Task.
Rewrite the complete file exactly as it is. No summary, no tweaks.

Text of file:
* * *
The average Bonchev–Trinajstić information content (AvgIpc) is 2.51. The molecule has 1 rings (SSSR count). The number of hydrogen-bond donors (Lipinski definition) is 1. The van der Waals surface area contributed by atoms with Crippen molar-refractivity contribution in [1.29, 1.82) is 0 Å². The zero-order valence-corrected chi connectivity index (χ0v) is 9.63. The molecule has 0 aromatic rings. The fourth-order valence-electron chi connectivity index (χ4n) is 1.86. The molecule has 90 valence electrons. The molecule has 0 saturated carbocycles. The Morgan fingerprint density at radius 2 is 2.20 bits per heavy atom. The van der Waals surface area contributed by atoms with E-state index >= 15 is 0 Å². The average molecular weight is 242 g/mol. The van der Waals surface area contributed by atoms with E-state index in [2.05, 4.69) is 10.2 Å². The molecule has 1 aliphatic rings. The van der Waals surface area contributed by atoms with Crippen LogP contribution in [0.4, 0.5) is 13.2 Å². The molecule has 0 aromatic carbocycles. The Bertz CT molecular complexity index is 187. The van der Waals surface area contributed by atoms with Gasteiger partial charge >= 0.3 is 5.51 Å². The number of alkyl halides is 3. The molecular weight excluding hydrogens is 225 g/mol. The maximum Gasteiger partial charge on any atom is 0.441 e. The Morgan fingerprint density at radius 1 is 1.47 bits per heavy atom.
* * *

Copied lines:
The average Bonchev–Trinajstić information content (AvgIpc) is 2.51. The molecule has 1 rings (SSSR count). The number of hydrogen-bond donors (Lipinski definition) is 1. The van der Waals surface area contributed by atoms with Crippen molar-refractivity contribution in [1.29, 1.82) is 0 Å². The zero-order valence-corrected chi connectivity index (χ0v) is 9.63. The molecule has 0 aromatic rings. The fourth-order valence-electron chi connectivity index (χ4n) is 1.86. The molecule has 90 valence electrons. The molecule has 0 saturated carbocycles. The Morgan fingerprint density at radius 2 is 2.20 bits per heavy atom. The van der Waals surface area contributed by atoms with E-state index >= 15 is 0 Å². The average molecular weight is 242 g/mol. The van der Waals surface area contributed by atoms with E-state index in [2.05, 4.69) is 10.2 Å². The molecule has 1 aliphatic rings. The van der Waals surface area contributed by atoms with Crippen LogP contribution in [0.4, 0.5) is 13.2 Å². The molecule has 0 aromatic carbocycles. The Bertz CT molecular complexity index is 187. The van der Waals surface area contributed by atoms with Gasteiger partial charge >= 0.3 is 5.51 Å². The number of alkyl halides is 3. The molecular weight excluding hydrogens is 225 g/mol. The maximum Gasteiger partial charge on any atom is 0.441 e. The Morgan fingerprint density at radius 1 is 1.47 bits per heavy atom.